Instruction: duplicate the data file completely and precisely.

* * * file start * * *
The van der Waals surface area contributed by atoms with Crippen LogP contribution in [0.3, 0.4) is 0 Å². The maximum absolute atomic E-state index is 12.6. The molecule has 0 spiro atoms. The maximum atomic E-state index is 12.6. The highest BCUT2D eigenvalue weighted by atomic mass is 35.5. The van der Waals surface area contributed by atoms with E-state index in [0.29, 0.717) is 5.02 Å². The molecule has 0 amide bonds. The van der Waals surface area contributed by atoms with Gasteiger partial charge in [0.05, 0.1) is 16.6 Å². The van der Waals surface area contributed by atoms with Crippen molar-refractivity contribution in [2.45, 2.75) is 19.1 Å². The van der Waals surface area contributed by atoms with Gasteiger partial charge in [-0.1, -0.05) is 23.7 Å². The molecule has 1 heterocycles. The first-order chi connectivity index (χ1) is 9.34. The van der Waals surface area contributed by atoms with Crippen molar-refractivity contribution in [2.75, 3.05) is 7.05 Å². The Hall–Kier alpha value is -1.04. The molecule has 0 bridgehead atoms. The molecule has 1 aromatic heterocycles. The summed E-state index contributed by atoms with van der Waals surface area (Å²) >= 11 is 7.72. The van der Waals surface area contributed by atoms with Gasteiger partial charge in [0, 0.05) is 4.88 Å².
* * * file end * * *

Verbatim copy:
The van der Waals surface area contributed by atoms with Crippen LogP contribution in [0.3, 0.4) is 0 Å². The maximum absolute atomic E-state index is 12.6. The molecule has 0 spiro atoms. The maximum atomic E-state index is 12.6. The highest BCUT2D eigenvalue weighted by atomic mass is 35.5. The van der Waals surface area contributed by atoms with E-state index in [0.29, 0.717) is 5.02 Å². The molecule has 0 amide bonds. The van der Waals surface area contributed by atoms with Gasteiger partial charge in [0.05, 0.1) is 16.6 Å². The van der Waals surface area contributed by atoms with Crippen molar-refractivity contribution in [2.45, 2.75) is 19.1 Å². The van der Waals surface area contributed by atoms with Gasteiger partial charge in [-0.1, -0.05) is 23.7 Å². The molecule has 1 heterocycles. The first-order chi connectivity index (χ1) is 9.34. The van der Waals surface area contributed by atoms with Crippen molar-refractivity contribution in [2.75, 3.05) is 7.05 Å². The Hall–Kier alpha value is -1.04. The molecule has 0 bridgehead atoms. The molecule has 1 aromatic heterocycles. The summed E-state index contributed by atoms with van der Waals surface area (Å²) >= 11 is 7.72. The van der Waals surface area contributed by atoms with Gasteiger partial charge in [0, 0.05) is 4.88 Å².